Upper St. Clair art students Kate Shaughnessy and Chloe Perkins work on portraits.

In America, the average teenager has life captured in images from baby pictures to school pictures to frequent selfies. It’s hard to imagine being a child and not having a single photo from your childhood.

The Upper St. Clair High School art department recently partnered with the Memory Project to create and donate portraits of children and teens living in an orphanage in Jordan. From digital images provided by organization volunteers, students spent months perfecting their drawings and paintings. “Receiving personalized gifts made in their own image was a totally new experience for them, and all the more meaningful considering their current circumstances,” Ryan Egan, communications director for the Memory Project, said. The Memory Project is a charitable nonprofit organization that invites art teachers and their students to create and donate portraits to youth around the world who have faced substantial challenges, such as neglect, abuse, loss of parents, violence and extreme poverty.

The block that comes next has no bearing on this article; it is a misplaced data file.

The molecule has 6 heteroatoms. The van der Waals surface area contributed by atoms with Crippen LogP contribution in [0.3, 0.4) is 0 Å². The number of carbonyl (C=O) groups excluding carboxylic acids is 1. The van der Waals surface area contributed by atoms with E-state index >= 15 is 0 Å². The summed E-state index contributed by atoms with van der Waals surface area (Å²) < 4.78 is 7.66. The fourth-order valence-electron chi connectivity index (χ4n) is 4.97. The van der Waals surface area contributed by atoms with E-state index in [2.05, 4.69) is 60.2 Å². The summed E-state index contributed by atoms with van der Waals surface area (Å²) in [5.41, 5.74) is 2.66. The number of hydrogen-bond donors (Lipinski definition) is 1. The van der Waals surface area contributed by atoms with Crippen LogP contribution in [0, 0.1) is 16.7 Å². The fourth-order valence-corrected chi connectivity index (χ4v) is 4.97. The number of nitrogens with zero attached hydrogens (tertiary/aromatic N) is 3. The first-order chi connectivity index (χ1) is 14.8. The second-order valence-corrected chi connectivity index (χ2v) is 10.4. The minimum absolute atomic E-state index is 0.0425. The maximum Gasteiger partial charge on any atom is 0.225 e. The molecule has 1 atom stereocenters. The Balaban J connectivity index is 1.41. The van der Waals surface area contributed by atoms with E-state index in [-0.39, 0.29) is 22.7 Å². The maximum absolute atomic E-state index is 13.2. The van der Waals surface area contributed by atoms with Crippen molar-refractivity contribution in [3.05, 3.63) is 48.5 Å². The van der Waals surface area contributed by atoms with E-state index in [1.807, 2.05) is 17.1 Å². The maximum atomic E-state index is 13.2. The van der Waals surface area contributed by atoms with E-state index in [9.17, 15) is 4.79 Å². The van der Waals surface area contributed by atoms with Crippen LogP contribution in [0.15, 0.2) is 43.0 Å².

In addition to the portraits, Upper St. Clair High School and other participating schools contributed nearly $7,000 to the project. “We were able to purchase $5,187 in art supplies for various community centers serving the children in the refugee camp, and we were also able to donate $1,600 to the orphanages,” Mr. Egan said. “That is a terrific amount of support for all of us to provide together, along with these very special portraits.”

View the Memory Project video: https://memoryproject.box.com/ErikaValentine